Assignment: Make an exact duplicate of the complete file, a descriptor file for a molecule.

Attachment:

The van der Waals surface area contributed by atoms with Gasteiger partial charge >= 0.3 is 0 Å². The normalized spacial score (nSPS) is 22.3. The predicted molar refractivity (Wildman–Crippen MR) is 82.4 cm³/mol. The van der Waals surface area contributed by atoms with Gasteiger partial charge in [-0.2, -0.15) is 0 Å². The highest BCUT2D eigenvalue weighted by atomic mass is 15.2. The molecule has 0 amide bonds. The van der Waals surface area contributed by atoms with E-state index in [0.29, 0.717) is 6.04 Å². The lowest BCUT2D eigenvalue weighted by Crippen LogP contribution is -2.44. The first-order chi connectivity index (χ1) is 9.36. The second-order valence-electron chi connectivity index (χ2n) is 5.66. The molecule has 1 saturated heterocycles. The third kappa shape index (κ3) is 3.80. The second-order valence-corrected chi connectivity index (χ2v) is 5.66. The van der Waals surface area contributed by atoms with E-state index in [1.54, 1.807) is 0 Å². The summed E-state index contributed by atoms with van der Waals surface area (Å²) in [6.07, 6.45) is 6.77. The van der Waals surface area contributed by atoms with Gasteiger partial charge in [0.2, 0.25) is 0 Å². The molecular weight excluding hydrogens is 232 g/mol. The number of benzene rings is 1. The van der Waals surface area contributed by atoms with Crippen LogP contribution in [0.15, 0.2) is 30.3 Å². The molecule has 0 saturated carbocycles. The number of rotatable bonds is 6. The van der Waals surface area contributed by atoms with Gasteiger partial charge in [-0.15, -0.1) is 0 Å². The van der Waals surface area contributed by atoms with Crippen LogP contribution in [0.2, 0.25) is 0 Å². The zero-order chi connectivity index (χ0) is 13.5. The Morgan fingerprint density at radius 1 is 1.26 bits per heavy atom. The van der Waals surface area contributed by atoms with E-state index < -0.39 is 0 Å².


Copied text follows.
The van der Waals surface area contributed by atoms with Gasteiger partial charge >= 0.3 is 0 Å². The normalized spacial score (nSPS) is 22.3. The predicted molar refractivity (Wildman–Crippen MR) is 82.4 cm³/mol. The van der Waals surface area contributed by atoms with Gasteiger partial charge in [-0.2, -0.15) is 0 Å². The highest BCUT2D eigenvalue weighted by atomic mass is 15.2. The molecule has 0 amide bonds. The van der Waals surface area contributed by atoms with E-state index in [0.29, 0.717) is 6.04 Å². The lowest BCUT2D eigenvalue weighted by Crippen LogP contribution is -2.44. The first-order chi connectivity index (χ1) is 9.36. The second-order valence-electron chi connectivity index (χ2n) is 5.66. The molecule has 1 saturated heterocycles. The third kappa shape index (κ3) is 3.80. The second-order valence-corrected chi connectivity index (χ2v) is 5.66. The van der Waals surface area contributed by atoms with E-state index in [1.54, 1.807) is 0 Å². The summed E-state index contributed by atoms with van der Waals surface area (Å²) in [6.07, 6.45) is 6.77. The van der Waals surface area contributed by atoms with Gasteiger partial charge in [0.2, 0.25) is 0 Å². The molecular weight excluding hydrogens is 232 g/mol. The number of benzene rings is 1. The van der Waals surface area contributed by atoms with Crippen LogP contribution in [0.15, 0.2) is 30.3 Å². The molecule has 0 saturated carbocycles. The number of rotatable bonds is 6. The van der Waals surface area contributed by atoms with Gasteiger partial charge in [-0.15, -0.1) is 0 Å². The van der Waals surface area contributed by atoms with Crippen LogP contribution in [0.2, 0.25) is 0 Å². The zero-order chi connectivity index (χ0) is 13.5. The Morgan fingerprint density at radius 1 is 1.26 bits per heavy atom. The van der Waals surface area contributed by atoms with E-state index < -0.39 is 0 Å².